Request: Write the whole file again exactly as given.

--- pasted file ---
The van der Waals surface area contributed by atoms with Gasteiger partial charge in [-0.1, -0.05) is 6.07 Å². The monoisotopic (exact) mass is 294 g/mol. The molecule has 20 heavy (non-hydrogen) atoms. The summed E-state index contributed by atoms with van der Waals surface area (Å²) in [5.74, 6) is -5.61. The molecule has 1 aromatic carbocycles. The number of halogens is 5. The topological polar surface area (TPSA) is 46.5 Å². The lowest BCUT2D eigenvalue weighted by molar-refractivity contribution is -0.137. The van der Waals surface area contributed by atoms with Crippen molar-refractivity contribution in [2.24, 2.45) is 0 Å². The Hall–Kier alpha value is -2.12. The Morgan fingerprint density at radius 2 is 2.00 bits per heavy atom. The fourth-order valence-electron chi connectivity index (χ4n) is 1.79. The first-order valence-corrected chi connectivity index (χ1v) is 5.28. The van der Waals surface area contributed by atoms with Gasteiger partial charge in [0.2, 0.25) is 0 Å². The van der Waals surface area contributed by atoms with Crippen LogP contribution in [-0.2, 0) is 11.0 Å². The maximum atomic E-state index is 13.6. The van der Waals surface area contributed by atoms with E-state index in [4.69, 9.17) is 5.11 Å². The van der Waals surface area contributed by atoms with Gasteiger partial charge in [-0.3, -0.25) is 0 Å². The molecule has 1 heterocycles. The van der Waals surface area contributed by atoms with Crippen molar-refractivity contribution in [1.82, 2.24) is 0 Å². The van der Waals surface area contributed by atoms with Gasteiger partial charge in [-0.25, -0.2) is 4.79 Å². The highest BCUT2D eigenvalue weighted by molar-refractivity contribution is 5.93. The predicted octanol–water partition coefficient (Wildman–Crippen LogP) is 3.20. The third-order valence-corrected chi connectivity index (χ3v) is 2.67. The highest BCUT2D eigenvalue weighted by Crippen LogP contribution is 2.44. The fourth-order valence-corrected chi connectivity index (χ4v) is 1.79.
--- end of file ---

The van der Waals surface area contributed by atoms with Gasteiger partial charge in [-0.1, -0.05) is 6.07 Å². The monoisotopic (exact) mass is 294 g/mol. The molecule has 20 heavy (non-hydrogen) atoms. The summed E-state index contributed by atoms with van der Waals surface area (Å²) in [5.74, 6) is -5.61. The molecule has 1 aromatic carbocycles. The number of halogens is 5. The topological polar surface area (TPSA) is 46.5 Å². The lowest BCUT2D eigenvalue weighted by molar-refractivity contribution is -0.137. The van der Waals surface area contributed by atoms with Crippen molar-refractivity contribution in [2.24, 2.45) is 0 Å². The Hall–Kier alpha value is -2.12. The Morgan fingerprint density at radius 2 is 2.00 bits per heavy atom. The fourth-order valence-electron chi connectivity index (χ4n) is 1.79. The first-order valence-corrected chi connectivity index (χ1v) is 5.28. The van der Waals surface area contributed by atoms with Gasteiger partial charge in [0.2, 0.25) is 0 Å². The van der Waals surface area contributed by atoms with Crippen LogP contribution in [-0.2, 0) is 11.0 Å². The maximum atomic E-state index is 13.6. The van der Waals surface area contributed by atoms with E-state index in [4.69, 9.17) is 5.11 Å². The van der Waals surface area contributed by atoms with Gasteiger partial charge in [-0.3, -0.25) is 0 Å². The molecule has 1 heterocycles. The van der Waals surface area contributed by atoms with Crippen molar-refractivity contribution in [1.82, 2.24) is 0 Å². The van der Waals surface area contributed by atoms with Gasteiger partial charge in [-0.25, -0.2) is 4.79 Å². The highest BCUT2D eigenvalue weighted by molar-refractivity contribution is 5.93. The predicted octanol–water partition coefficient (Wildman–Crippen LogP) is 3.20. The third-order valence-corrected chi connectivity index (χ3v) is 2.67. The highest BCUT2D eigenvalue weighted by Crippen LogP contribution is 2.44. The fourth-order valence-corrected chi connectivity index (χ4v) is 1.79.